General aviation leaders continue to press the FAA to rework its electronic Pilot Records Database (PRD) proposal, saying the current notice of proposed rulemaking would create burdensome and costly requirements with little safety benefit. Aircraft Owners and Pilots Association president and CEO Mark Baker joined NBAA president and CEO Ed Bolen in a letter last week to FAA Administrator Steve Dickson expressing “serious concerns” about the rulemaking. Their letter followed opposition voiced during the comment period, as well as from Bolen to Dickson during an NBAA virtual town hall meeting last week.
“Our industry continuously demonstrates its commitment to proactive and performance-based safety innovations, but in our opinion, the proposed PRD requirements for general aviation will not improve safety,” said the association leaders, objecting to the inclusion of Part 91 corporate operators in the requirements to submit pilot records in the electronic database.
“The high cost of compliance with these new requirements will turn operators away from general aviation at a time our industry is already facing significant economic and operational challenges due to the Covid-19 pandemic,” they warned.
They noted that a PRD aviation rulemaking committee had discussed the unique challenges of general aviation participation and opted against recommending, including private operators. They cited as an example the PRD proposed requirement to report aeronautical experience, flight time, and flight maneuvers.
“Compliance with this requirement would likely require Part 91 operators to log every flight hour, instrument approach, and landing in the PRD after every flight…To comply with this proposed reporting requirement, small general aviation operators would need to invest in new systems, potentially hire additional staff, and reduce their focus on flight operations to accomplish hours of data entry and tracking,” Bolen and Baker said. “All of this would impose significant additional costs for many small general aviation businesses without providing useful insights for air carrier hiring decisions.”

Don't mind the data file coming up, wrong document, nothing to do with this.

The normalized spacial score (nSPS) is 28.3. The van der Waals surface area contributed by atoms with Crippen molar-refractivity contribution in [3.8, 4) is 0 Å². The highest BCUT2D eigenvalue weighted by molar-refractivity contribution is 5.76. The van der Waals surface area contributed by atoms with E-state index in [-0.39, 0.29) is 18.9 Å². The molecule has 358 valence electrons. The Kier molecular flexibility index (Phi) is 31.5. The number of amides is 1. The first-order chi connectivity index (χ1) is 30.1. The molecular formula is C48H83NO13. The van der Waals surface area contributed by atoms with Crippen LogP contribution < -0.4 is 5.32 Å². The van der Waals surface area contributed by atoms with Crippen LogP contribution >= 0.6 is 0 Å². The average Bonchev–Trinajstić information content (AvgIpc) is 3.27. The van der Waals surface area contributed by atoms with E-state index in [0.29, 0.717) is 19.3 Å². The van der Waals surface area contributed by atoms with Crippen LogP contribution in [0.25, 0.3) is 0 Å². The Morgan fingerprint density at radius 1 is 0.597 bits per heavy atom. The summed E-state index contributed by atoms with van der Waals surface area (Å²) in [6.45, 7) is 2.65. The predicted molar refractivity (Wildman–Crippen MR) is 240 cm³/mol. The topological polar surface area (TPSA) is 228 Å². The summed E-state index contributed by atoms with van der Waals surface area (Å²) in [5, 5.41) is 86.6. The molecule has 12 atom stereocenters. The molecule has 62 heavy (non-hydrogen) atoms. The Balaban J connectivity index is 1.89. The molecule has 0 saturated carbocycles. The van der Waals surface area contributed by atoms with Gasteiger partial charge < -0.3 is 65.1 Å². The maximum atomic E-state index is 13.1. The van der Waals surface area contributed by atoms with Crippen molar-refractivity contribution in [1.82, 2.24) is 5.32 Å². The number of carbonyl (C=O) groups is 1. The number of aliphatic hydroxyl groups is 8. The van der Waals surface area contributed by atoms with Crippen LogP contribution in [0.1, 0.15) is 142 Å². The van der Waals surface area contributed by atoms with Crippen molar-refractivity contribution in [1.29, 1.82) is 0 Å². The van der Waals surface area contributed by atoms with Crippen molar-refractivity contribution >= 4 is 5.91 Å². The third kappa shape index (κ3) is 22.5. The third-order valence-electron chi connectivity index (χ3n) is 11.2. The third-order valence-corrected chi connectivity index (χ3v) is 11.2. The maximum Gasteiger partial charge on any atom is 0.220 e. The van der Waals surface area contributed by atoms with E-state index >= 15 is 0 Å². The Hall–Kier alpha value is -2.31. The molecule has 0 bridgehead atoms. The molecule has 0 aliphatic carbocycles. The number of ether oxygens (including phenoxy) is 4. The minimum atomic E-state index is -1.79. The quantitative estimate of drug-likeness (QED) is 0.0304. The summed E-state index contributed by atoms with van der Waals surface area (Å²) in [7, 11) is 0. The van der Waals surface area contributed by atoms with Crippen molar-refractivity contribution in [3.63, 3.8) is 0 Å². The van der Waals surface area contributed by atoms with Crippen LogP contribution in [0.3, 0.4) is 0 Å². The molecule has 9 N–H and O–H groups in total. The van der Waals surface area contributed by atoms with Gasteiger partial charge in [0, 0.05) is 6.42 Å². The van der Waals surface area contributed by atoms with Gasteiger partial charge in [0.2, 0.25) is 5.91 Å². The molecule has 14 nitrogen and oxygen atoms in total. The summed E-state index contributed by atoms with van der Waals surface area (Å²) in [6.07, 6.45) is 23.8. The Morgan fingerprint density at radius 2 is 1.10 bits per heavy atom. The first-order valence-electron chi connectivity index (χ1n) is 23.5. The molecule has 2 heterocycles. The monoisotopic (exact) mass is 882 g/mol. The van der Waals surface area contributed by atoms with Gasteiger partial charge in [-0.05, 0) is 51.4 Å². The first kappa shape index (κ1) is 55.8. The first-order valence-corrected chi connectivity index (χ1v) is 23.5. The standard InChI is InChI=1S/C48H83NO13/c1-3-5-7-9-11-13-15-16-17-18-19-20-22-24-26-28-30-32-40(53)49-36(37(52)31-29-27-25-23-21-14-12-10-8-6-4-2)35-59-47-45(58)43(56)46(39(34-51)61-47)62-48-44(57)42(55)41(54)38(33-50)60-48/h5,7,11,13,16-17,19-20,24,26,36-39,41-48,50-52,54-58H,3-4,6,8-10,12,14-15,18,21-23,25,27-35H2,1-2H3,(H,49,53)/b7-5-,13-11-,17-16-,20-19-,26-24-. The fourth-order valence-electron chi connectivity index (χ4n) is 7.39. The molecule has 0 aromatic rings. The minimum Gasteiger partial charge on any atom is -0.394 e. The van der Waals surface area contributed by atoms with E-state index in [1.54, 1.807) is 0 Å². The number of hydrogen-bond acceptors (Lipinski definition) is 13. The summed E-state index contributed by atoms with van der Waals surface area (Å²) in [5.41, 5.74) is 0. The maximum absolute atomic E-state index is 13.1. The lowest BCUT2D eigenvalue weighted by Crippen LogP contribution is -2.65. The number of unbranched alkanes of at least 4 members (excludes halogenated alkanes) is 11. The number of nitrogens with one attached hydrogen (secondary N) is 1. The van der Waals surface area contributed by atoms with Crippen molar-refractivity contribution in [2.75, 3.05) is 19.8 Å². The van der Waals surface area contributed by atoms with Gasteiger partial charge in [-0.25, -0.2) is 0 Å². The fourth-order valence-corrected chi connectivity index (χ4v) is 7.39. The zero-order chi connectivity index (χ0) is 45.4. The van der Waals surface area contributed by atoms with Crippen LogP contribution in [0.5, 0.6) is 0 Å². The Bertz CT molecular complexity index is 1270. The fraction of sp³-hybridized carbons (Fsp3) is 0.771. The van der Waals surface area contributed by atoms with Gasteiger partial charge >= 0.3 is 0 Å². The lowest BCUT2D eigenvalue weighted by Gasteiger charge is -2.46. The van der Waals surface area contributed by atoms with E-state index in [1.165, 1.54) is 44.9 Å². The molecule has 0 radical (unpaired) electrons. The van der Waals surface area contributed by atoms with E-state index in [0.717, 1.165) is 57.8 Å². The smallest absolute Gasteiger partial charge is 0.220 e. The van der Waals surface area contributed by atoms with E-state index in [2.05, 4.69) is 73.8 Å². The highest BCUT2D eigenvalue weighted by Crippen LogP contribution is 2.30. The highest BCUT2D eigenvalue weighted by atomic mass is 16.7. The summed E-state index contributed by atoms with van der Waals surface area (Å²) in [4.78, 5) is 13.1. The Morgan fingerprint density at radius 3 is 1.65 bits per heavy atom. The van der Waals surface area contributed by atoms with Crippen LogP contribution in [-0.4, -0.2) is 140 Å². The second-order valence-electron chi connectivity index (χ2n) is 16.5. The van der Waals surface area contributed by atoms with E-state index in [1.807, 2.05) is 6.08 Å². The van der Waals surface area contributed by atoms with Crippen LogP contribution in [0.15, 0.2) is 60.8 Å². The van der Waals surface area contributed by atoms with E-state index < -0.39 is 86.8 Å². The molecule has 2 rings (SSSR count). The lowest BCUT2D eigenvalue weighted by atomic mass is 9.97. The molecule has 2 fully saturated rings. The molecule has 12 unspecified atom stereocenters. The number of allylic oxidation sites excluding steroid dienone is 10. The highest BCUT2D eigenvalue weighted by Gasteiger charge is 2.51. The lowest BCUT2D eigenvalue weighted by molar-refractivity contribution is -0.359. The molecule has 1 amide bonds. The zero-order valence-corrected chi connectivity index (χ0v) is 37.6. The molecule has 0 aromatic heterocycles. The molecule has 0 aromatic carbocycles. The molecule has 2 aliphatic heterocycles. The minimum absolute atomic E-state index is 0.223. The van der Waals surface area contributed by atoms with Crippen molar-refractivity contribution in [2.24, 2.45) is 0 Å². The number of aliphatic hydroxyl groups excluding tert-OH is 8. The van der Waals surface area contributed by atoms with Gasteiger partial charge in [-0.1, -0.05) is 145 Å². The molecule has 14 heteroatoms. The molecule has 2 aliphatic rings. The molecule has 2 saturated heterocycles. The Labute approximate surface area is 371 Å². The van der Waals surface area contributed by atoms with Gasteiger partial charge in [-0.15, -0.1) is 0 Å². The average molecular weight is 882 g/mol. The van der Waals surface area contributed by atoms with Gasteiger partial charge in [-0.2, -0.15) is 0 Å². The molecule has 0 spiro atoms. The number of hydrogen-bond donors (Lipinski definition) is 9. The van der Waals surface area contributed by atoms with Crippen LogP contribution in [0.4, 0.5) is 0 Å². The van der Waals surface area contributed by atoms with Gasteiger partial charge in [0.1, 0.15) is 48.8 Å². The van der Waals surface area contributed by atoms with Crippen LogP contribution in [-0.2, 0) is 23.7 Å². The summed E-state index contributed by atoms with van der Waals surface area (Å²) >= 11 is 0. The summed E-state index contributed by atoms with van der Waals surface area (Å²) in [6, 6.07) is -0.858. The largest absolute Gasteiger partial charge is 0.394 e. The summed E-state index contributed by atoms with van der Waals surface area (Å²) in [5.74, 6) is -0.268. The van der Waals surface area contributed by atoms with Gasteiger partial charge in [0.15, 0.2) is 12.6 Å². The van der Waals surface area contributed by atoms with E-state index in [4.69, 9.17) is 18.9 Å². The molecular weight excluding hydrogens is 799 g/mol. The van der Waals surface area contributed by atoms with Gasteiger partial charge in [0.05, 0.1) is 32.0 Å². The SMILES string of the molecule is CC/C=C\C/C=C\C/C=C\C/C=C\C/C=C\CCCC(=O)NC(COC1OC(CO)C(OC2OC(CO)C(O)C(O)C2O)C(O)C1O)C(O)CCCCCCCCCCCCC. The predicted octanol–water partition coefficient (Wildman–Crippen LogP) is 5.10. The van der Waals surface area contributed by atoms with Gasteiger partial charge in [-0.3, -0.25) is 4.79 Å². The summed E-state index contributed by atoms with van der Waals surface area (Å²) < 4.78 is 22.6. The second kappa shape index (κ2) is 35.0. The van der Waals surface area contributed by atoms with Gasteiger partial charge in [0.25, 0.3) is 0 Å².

They also questioned the introduction of a definition of a corporate flight department as one that operates two or more aircraft requiring a type rating in furtherance of business.
“These entities would be required to submit records to the PRD; however, the new definition does not consider the significant compliance challenges for these operators, many of which are small businesses,” they said. “We believe there are opportunities within existing FAA regulations to define better which operators should be subject to the PRD, without creating a new definition that will be difficult to apply to the general aviation community.“
NBAA members have indicated they receive very few requests for pilot records from air carriers, they noted. “Due to the extremely low volume of requests, it is not cost-effective for these operators to submit data to the PRD, as the existing process meets current needs,” they added.